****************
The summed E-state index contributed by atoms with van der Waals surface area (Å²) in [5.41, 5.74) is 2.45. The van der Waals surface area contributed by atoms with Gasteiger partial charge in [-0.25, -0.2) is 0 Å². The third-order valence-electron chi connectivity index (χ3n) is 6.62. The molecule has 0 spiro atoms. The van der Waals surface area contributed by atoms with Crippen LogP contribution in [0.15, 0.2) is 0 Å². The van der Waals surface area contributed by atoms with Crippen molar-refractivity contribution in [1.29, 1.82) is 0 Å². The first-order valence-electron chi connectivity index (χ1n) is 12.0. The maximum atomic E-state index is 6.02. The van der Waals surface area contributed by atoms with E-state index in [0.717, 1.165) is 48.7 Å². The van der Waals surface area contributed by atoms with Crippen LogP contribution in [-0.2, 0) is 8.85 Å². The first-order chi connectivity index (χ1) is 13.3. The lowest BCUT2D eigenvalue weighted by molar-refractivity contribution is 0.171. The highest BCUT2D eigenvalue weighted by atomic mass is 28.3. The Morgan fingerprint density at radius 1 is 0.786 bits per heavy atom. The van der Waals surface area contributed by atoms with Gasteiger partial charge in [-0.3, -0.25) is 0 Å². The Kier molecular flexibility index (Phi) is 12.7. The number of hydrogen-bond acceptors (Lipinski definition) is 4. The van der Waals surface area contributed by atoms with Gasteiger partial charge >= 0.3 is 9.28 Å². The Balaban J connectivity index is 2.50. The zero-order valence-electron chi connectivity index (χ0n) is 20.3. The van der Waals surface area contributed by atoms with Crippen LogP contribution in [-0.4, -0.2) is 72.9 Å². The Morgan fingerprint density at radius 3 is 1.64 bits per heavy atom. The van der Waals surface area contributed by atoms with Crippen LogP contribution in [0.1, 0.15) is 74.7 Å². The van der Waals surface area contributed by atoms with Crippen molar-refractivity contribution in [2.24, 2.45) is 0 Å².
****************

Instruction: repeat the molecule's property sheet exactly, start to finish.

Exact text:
The summed E-state index contributed by atoms with van der Waals surface area (Å²) in [5.41, 5.74) is 2.45. The van der Waals surface area contributed by atoms with Gasteiger partial charge in [-0.25, -0.2) is 0 Å². The third-order valence-electron chi connectivity index (χ3n) is 6.62. The molecule has 0 spiro atoms. The van der Waals surface area contributed by atoms with Crippen LogP contribution in [0.15, 0.2) is 0 Å². The van der Waals surface area contributed by atoms with Crippen molar-refractivity contribution in [1.29, 1.82) is 0 Å². The first-order valence-electron chi connectivity index (χ1n) is 12.0. The maximum atomic E-state index is 6.02. The van der Waals surface area contributed by atoms with E-state index in [0.717, 1.165) is 48.7 Å². The van der Waals surface area contributed by atoms with Crippen LogP contribution in [-0.2, 0) is 8.85 Å². The first-order chi connectivity index (χ1) is 13.3. The lowest BCUT2D eigenvalue weighted by molar-refractivity contribution is 0.171. The highest BCUT2D eigenvalue weighted by atomic mass is 28.3. The Morgan fingerprint density at radius 1 is 0.786 bits per heavy atom. The van der Waals surface area contributed by atoms with Gasteiger partial charge in [-0.3, -0.25) is 0 Å². The Kier molecular flexibility index (Phi) is 12.7. The number of hydrogen-bond acceptors (Lipinski definition) is 4. The van der Waals surface area contributed by atoms with Gasteiger partial charge >= 0.3 is 9.28 Å². The Balaban J connectivity index is 2.50. The zero-order valence-electron chi connectivity index (χ0n) is 20.3. The van der Waals surface area contributed by atoms with Crippen LogP contribution in [-0.4, -0.2) is 72.9 Å². The Morgan fingerprint density at radius 3 is 1.64 bits per heavy atom. The van der Waals surface area contributed by atoms with Crippen LogP contribution in [0.1, 0.15) is 74.7 Å². The van der Waals surface area contributed by atoms with Crippen molar-refractivity contribution in [2.24, 2.45) is 0 Å².